Privacy is necessary to protect ourselves from imperfection
People have been wondering throughout history if society wouldn't be better off with forced honesty, forced openess, no secrets, no privacy, just pure truth.
Such a world would be a great place to live — if we were perfect.
The problem is, we mere mortals are not.
I've a police officer for a friend and once we debated the value of an excited utterance. In his world, an excited utterance is more honest, more truthful, because the speaker is unable to lie, unable to filter the facts. From my perspective, much of our world is accurately expressed because we filter the facts. Is a white person who spoke kindly of blacks and treated them fairly, with respect as equals, throughout their life suddenly telling the truth because when they hit their finger with a hammer they called the hammer a "cotton-picker!" Such is the case with my own father, who grew up in a racist household 60+ years ago, is not racist himself, but in those rare moments his childhood exerts itself. He's not lying when his filters are on, he's practicing the skills of a better person, skills learned through a lifetime of effort to make the world a better place. An open world would as quickly punish him for his imperfections as praise him for his improvement because compassion and empathy are frequently learned traits themselves.
What, then, is the truth? What does it mean to be honest?
Or, in short, Does this dress make me look fat?
A smoothly operating society lives on the need to keep some ideas, some thoughts and attitudes private. Those thoughts may reflect the very complicated nature of an individual's past, but they do not reflect who the person is or wants to be (an issue, itself, that is very complex). We literally survive because of our ability to suppress undesirable, selfish, and conceited attitudes.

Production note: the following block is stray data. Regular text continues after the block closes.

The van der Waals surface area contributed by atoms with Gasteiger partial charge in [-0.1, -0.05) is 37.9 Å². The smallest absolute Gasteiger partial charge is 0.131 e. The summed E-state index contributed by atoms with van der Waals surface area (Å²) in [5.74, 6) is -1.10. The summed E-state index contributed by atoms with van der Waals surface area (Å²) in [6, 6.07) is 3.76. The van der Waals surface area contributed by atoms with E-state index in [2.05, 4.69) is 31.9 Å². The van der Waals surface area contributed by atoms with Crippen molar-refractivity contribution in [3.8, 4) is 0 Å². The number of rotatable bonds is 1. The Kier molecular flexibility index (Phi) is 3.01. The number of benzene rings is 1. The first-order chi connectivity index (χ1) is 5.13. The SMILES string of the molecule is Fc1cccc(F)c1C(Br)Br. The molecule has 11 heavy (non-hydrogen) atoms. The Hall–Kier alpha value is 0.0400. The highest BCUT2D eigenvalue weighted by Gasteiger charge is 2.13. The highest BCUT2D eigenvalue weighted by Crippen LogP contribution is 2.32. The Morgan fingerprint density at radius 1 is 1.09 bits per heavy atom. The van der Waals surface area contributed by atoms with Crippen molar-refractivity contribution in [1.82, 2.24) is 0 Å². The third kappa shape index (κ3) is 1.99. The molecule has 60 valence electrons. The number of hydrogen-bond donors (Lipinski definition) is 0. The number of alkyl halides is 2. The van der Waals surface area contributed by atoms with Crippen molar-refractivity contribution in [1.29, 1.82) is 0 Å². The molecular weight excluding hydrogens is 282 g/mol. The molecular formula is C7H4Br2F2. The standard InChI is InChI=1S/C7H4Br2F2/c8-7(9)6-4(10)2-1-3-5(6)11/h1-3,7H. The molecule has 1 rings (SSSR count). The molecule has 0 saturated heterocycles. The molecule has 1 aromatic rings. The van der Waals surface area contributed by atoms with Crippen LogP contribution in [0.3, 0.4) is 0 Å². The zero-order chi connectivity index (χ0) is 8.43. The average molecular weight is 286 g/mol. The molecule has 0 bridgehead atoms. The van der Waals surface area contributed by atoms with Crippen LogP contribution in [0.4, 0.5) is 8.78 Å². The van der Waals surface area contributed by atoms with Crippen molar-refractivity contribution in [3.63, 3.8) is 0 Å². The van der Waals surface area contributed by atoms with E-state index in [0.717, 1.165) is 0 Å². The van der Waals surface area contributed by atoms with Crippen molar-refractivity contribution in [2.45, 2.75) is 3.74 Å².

And yet we have very popular reality shows that thrive on exposing the base, uncontrolled thoughts and desires of others. "Kick 'em when they're up, kick 'em when they're down," croons songwriter Don Henley, "kick 'em all around." We can't handle what little "truth" is available to us now.
The argument is: we would actually change if all that was forced to the open
But that's a lie (and one of the biggest I've ever heard). A person spends his or her lifetime learning how to mould themselves into a good person. They learn skills for communication and discipline that they would not learn if forced to have every thought out in the open. The idea that society can force people to be good is, frankly, laughable.
And if high school anywhere in the world isn't proof enough of that fact, then let's consider the prison system (anywhere in the world). Prisons do not produce model citizens. At best they produce model prisoners — people who have learned to work the system rather than learned how to behave in polite society. Forcing people to change rarely works. There is a considerable amount of evidence that your average prisoner returns to the lifestyle they had before prison. It's not that they can't be taught better. It's that inside of prison there's no space to learn to be better. You can't force a person to be better.
The effects on society would be devestating because people would have no way to improve themselves — but they would have the perfect way to dish out on other people's imperfections. I can easily imagine suicides skyrocketing and hate becoming the common norm. People would quickly flock to groups that accepted their now unhidable thoughts rather than working together to become better people overall.
It would reek.
And I'm ignoring things like everybody knowing everybody else's locker combinations.